5 myths stopping you from creating time + space for your art

Sometimes one of the hardest parts of getting started with any practice, like yoga or art making, is finding the time and space.

It can feel like there is never enough of either.

When I worked other jobs and lived in tiny apartments, I never felt like there was enough time or space to make the art I longed to make. It always felt like I needed more hours in the day, more energy to get to going and more space to spread out.

And these days, I even though I do have a little more space, it can still feel like there isn’t enough.

But, the creative energy within keeps pressing me on anyway.

So I find ways to carve out time and space, even when it feels like I have none of either and you can too

Related: 4 Helpful ways to get out of bed for yoga (and my at home yoga space)

Today, I’m busting through 5 myths that might be keeping you from creating time and space to create your art.

Myth #1 You have to have large spans of time to do creative work

There is this belief out there that you have to have hours upon hours of time to paint and create. That masterpieces have to be started and finished in one fell swoop. But who has got that kind of time?

Even before having a kiddo around and working full time as an artist, I still didn’t have large scopes of uninterrupted time. In fact, I probably only spent about 30% of my work time actually creating art. Sometimes less.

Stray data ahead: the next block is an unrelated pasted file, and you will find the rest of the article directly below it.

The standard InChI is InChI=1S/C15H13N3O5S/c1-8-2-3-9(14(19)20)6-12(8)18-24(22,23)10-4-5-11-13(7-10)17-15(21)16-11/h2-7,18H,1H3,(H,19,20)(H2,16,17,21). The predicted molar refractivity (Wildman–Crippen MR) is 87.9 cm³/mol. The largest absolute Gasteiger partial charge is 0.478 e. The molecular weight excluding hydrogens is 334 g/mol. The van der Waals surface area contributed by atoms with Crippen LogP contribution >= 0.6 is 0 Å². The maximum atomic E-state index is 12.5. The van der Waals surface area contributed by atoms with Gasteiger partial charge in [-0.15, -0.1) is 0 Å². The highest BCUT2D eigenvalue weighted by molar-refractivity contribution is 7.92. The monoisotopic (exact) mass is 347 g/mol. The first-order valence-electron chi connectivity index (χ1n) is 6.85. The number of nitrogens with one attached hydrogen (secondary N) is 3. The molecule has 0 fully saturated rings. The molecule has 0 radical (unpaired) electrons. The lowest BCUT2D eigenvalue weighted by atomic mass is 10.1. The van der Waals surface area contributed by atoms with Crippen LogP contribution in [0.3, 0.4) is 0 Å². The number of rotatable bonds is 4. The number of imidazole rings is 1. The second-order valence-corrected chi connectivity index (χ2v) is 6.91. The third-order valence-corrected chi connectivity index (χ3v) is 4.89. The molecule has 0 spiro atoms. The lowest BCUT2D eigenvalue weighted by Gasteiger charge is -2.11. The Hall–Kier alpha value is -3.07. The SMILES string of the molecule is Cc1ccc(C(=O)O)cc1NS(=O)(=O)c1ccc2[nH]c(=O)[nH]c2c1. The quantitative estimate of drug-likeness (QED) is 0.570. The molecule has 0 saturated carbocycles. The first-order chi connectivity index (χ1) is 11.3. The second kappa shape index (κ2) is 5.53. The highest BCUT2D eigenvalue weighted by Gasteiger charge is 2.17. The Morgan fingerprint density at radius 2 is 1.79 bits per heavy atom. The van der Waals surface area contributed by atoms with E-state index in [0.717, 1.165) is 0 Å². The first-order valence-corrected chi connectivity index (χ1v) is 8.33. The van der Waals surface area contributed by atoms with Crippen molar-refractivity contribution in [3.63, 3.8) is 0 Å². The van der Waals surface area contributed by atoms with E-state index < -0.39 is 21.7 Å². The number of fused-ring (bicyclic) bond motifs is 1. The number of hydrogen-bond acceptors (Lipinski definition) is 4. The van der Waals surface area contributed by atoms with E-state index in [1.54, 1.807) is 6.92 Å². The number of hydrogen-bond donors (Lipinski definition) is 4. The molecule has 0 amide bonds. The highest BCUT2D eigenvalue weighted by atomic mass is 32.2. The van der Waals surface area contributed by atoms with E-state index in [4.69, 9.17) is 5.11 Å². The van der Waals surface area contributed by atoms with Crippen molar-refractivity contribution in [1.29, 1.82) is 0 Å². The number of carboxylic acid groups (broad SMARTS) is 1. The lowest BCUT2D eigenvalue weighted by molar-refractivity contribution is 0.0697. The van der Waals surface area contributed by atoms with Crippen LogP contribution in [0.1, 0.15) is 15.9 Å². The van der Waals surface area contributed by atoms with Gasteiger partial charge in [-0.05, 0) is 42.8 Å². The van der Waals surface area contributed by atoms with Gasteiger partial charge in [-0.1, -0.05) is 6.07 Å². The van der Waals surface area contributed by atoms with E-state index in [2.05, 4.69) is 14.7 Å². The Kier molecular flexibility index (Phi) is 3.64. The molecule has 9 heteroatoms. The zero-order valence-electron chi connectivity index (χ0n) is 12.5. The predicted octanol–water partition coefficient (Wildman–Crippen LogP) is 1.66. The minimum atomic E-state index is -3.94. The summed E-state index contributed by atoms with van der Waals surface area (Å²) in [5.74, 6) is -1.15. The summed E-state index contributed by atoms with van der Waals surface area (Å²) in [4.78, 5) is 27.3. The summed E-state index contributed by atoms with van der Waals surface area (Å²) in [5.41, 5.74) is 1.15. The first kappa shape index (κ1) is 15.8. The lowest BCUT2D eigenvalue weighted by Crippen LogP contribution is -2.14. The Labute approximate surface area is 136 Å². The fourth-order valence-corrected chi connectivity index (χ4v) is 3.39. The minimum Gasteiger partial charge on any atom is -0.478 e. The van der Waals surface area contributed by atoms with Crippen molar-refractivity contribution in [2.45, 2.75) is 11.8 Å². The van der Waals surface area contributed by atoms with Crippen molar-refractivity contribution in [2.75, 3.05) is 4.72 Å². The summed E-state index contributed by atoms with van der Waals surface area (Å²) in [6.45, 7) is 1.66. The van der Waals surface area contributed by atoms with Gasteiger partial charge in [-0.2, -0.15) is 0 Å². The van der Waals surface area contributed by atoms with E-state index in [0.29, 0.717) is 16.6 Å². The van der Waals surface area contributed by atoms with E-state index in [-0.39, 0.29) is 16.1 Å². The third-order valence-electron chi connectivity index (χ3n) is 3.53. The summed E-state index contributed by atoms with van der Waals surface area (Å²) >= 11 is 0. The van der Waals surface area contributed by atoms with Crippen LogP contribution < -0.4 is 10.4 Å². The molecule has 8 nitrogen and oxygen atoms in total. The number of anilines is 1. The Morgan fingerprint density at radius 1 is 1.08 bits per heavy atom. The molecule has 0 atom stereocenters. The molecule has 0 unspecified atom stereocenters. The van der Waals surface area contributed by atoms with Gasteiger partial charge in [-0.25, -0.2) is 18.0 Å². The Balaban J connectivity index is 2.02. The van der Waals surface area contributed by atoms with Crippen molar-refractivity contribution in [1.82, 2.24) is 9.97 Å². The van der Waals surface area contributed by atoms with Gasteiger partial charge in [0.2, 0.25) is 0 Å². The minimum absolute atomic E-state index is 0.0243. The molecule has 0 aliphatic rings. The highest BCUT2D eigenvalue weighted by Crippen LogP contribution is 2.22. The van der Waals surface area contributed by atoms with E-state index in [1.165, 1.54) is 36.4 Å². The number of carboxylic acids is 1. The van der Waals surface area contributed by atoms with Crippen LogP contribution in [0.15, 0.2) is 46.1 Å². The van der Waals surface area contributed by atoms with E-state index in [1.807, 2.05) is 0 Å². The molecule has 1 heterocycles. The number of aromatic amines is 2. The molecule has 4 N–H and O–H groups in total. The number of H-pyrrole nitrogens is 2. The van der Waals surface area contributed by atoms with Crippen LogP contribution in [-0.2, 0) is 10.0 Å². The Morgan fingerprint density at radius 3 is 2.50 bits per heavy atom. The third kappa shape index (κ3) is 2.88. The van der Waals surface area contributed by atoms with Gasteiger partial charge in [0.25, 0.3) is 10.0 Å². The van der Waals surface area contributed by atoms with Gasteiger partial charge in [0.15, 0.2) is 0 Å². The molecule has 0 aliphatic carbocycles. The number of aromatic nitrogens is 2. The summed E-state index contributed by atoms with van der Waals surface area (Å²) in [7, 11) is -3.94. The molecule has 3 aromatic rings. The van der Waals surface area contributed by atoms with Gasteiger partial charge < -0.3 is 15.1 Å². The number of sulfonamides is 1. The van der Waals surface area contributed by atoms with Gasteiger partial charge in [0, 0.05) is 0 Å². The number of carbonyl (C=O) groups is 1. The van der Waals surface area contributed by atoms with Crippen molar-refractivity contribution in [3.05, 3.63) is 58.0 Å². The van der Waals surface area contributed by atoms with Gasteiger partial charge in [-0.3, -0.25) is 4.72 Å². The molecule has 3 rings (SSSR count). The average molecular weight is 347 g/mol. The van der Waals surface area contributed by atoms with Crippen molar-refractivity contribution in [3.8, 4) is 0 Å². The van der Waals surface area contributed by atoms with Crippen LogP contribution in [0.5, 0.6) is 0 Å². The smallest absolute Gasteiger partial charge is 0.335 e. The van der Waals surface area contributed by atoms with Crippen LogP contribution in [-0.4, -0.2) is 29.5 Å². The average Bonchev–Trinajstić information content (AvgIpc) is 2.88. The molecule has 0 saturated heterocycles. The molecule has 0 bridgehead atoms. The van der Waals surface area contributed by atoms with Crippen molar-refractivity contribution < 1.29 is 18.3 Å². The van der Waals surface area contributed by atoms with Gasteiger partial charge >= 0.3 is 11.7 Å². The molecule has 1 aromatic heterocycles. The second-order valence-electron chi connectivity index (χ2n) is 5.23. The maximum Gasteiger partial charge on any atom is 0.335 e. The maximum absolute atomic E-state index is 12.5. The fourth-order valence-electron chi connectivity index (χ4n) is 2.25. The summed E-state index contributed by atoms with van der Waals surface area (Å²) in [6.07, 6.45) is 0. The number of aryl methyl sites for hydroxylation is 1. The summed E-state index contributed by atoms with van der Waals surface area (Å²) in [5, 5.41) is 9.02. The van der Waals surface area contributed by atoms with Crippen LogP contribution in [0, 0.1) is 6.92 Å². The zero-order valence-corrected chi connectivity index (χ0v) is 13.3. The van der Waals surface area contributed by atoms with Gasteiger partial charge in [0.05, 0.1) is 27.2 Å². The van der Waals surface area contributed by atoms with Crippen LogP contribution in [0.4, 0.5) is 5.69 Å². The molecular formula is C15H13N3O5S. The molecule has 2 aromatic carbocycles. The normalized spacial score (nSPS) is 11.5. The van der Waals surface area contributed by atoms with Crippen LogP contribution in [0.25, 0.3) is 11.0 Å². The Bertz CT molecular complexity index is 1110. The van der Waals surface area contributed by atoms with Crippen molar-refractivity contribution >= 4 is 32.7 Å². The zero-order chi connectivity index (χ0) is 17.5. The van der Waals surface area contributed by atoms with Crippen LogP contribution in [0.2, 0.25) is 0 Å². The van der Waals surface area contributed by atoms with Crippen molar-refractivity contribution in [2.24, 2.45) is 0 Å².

The truth is that nobody really has time to make art. You have to make time for your art.

  •  Jhumpa Lahiri (author of The Namesake) wrote her first novel in 15 minute sessions between breastfeeding her newborn.
  • Poet Wallace Stevens wrote poems while he walked to and from his job as an insurance lawyer (McNiff)
  • I often start my paintings during my child’s afternoon naps and finish them in the evening while hanging out with my husband.

You must find small chunks of time in your day where you can make art.

Got a morning train commute? Or a half hour before you head to bed? An hour and a half at nap time? A 30 minute lunch break? 20 minutes first thing in the morning?

Action tip: Look at your day. Are there any times, even if they are as short as 10 minutes, that you could dedicate to your art practice? Find ‘em and schedule them into your planner.

Myth # 2 You have to have a studio to make art

Now, I make art in my garage turned studio, but I have made art in lots of weird and random places. I’ve made art on the pink carpeted floor of my childhood bedroom, and on my bed itself.

In college, I made a lot of art in the hallways and stairwells and common rooms of my school. I’ve made art at my kitchen table. I’ve set up in the corner of multiple living rooms and guest rooms (I have moved 7 times in the past 10 years.) I’ve made art outside and on the go, in trains, planes, and automobiles.